Hackers exploit open redirect vulnerabilities to run LogoKit phishing campaigns


Threat actors (TAs) have exploited open redirect vulnerabilities in online services and applications to bypass spam filters and deliver phishing content, according to new data from cybersecurity researchers Resecurity.

In particular, the TA allegedly used highly trusted service domains like Snapchat and other online services to create special URLs which then lead to malicious resources with phishing kits.

Resecurity said the tools used in these attacks were part of LogoKit, which was previously used in attacks against several financial institutions and online services internationally.

“LogoKit’s peak was identified around the beginning of August, when several new domain names mimicking popular services were registered and exploited with Open Redirects,” the notice reads.

“While LogoKit has been known in the underground for quite some time, at least since 2015, the cybercrime group behind it is constantly using new tactics.”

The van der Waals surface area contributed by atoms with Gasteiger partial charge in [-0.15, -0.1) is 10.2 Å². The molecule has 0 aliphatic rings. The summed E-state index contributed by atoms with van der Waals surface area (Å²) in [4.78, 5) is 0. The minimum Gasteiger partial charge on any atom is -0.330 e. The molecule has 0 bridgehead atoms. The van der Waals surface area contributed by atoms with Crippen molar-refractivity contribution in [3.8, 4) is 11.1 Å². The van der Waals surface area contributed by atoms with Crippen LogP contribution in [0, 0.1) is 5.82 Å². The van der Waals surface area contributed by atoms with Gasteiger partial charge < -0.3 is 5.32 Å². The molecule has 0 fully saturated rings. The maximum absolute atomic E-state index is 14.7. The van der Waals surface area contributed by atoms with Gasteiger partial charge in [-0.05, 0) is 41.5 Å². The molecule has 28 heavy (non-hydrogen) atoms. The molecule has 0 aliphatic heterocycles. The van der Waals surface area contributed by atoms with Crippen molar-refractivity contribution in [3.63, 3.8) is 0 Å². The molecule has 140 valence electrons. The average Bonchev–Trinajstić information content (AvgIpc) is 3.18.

From a technical point of view, LogoKit is based on JavaScript programming language and can modify logos (of the imitated service) and text on landing pages in real time to make interaction with targeted victims more likely.

Once the victim accesses the URL, their email address is automatically filled into the email address or username field, leading them to believe that they have already logged in in the service.

If the victim then enters their password, LogoKit then performs an AJAX request, sending the target’s email and password to an external source, then ultimately redirects the victim to their “legitimate” corporate website. “.

In November 2021, Resecurity said there were over 700 identified domain names used in campaigns using LogoKit, but the company believes the number is steadily growing.

“These tactics allow cybercriminals to hide their activity behind notifications from legitimate services to evade detection,” Resecurity explained.

“Unfortunately, using Open Redirect vulnerabilities makes it much easier to distribute LogoKit, as many (even popular) online services don’t treat these bugs as critical and in some cases don’t even fix them, leaving the door open. to such abuses.”

To find out how to fend off most phishing attacks, you can read this review at Infosecurity Magazine by Drew Rose, co-founder of Living Security.


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